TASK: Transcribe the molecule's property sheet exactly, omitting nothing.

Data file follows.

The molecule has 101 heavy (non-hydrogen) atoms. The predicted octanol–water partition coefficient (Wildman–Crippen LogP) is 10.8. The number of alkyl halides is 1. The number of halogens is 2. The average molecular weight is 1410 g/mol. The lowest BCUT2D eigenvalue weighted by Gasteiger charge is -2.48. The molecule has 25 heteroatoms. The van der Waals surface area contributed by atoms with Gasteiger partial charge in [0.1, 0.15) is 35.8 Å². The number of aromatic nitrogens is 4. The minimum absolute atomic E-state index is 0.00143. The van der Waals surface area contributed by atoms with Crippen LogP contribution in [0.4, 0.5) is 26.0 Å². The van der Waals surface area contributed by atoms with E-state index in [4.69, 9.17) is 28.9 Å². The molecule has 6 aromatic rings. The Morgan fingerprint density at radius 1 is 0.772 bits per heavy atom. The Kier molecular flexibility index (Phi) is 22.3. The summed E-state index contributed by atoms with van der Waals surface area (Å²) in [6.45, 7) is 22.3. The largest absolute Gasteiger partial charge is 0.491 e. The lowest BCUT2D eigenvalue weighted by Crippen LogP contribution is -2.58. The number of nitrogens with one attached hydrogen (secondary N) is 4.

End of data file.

The molecule has 101 heavy (non-hydrogen) atoms. The predicted octanol–water partition coefficient (Wildman–Crippen LogP) is 10.8. The number of alkyl halides is 1. The number of halogens is 2. The average molecular weight is 1410 g/mol. The lowest BCUT2D eigenvalue weighted by Gasteiger charge is -2.48. The molecule has 25 heteroatoms. The van der Waals surface area contributed by atoms with Gasteiger partial charge in [0.1, 0.15) is 35.8 Å². The number of aromatic nitrogens is 4. The minimum absolute atomic E-state index is 0.00143. The van der Waals surface area contributed by atoms with Crippen LogP contribution in [0.4, 0.5) is 26.0 Å². The van der Waals surface area contributed by atoms with E-state index in [4.69, 9.17) is 28.9 Å². The molecule has 6 aromatic rings. The Morgan fingerprint density at radius 1 is 0.772 bits per heavy atom. The Kier molecular flexibility index (Phi) is 22.3. The summed E-state index contributed by atoms with van der Waals surface area (Å²) in [6.45, 7) is 22.3. The largest absolute Gasteiger partial charge is 0.491 e. The lowest BCUT2D eigenvalue weighted by Crippen LogP contribution is -2.58. The number of nitrogens with one attached hydrogen (secondary N) is 4.